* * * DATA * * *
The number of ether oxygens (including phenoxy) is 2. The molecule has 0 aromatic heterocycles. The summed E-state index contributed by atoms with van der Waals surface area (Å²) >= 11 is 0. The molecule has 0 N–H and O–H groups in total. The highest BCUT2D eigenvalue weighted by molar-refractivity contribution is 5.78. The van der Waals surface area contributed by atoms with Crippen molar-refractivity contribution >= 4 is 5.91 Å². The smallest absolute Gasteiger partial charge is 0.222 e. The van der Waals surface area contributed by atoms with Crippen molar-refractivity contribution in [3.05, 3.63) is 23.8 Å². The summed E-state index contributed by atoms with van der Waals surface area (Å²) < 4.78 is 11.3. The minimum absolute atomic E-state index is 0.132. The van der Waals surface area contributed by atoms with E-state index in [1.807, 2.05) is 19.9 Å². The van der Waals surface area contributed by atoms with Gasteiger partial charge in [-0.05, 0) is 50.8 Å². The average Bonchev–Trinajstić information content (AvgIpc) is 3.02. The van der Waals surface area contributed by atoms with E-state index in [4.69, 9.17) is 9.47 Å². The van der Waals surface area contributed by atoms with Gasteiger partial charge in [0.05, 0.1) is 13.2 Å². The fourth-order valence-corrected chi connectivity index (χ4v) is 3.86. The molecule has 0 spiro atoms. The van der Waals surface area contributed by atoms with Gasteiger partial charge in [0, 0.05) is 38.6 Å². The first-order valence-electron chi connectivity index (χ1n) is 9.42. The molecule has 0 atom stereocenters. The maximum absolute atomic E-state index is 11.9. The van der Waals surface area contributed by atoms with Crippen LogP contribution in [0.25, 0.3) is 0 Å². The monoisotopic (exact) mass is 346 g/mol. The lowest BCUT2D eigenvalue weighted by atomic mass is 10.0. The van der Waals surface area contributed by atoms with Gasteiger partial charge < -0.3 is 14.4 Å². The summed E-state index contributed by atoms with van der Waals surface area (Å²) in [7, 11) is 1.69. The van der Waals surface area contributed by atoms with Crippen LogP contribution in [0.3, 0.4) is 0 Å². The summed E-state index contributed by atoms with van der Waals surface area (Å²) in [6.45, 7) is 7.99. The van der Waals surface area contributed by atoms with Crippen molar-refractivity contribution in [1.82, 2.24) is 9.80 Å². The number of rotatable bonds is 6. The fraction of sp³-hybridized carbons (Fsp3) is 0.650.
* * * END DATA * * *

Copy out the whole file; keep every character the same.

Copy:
The number of ether oxygens (including phenoxy) is 2. The molecule has 0 aromatic heterocycles. The summed E-state index contributed by atoms with van der Waals surface area (Å²) >= 11 is 0. The molecule has 0 N–H and O–H groups in total. The highest BCUT2D eigenvalue weighted by molar-refractivity contribution is 5.78. The van der Waals surface area contributed by atoms with Crippen molar-refractivity contribution >= 4 is 5.91 Å². The smallest absolute Gasteiger partial charge is 0.222 e. The van der Waals surface area contributed by atoms with Crippen molar-refractivity contribution in [3.05, 3.63) is 23.8 Å². The summed E-state index contributed by atoms with van der Waals surface area (Å²) < 4.78 is 11.3. The minimum absolute atomic E-state index is 0.132. The van der Waals surface area contributed by atoms with E-state index in [1.807, 2.05) is 19.9 Å². The van der Waals surface area contributed by atoms with Gasteiger partial charge in [-0.05, 0) is 50.8 Å². The average Bonchev–Trinajstić information content (AvgIpc) is 3.02. The van der Waals surface area contributed by atoms with E-state index in [4.69, 9.17) is 9.47 Å². The van der Waals surface area contributed by atoms with Gasteiger partial charge in [0.05, 0.1) is 13.2 Å². The fourth-order valence-corrected chi connectivity index (χ4v) is 3.86. The molecule has 0 spiro atoms. The van der Waals surface area contributed by atoms with Gasteiger partial charge in [0, 0.05) is 38.6 Å². The first-order valence-electron chi connectivity index (χ1n) is 9.42. The molecule has 0 atom stereocenters. The maximum absolute atomic E-state index is 11.9. The van der Waals surface area contributed by atoms with Crippen LogP contribution in [0.25, 0.3) is 0 Å². The monoisotopic (exact) mass is 346 g/mol. The lowest BCUT2D eigenvalue weighted by atomic mass is 10.0. The van der Waals surface area contributed by atoms with Gasteiger partial charge < -0.3 is 14.4 Å². The summed E-state index contributed by atoms with van der Waals surface area (Å²) in [7, 11) is 1.69. The van der Waals surface area contributed by atoms with Crippen LogP contribution in [0.3, 0.4) is 0 Å². The summed E-state index contributed by atoms with van der Waals surface area (Å²) in [6.45, 7) is 7.99. The van der Waals surface area contributed by atoms with Crippen molar-refractivity contribution in [1.82, 2.24) is 9.80 Å². The number of rotatable bonds is 6. The fraction of sp³-hybridized carbons (Fsp3) is 0.650.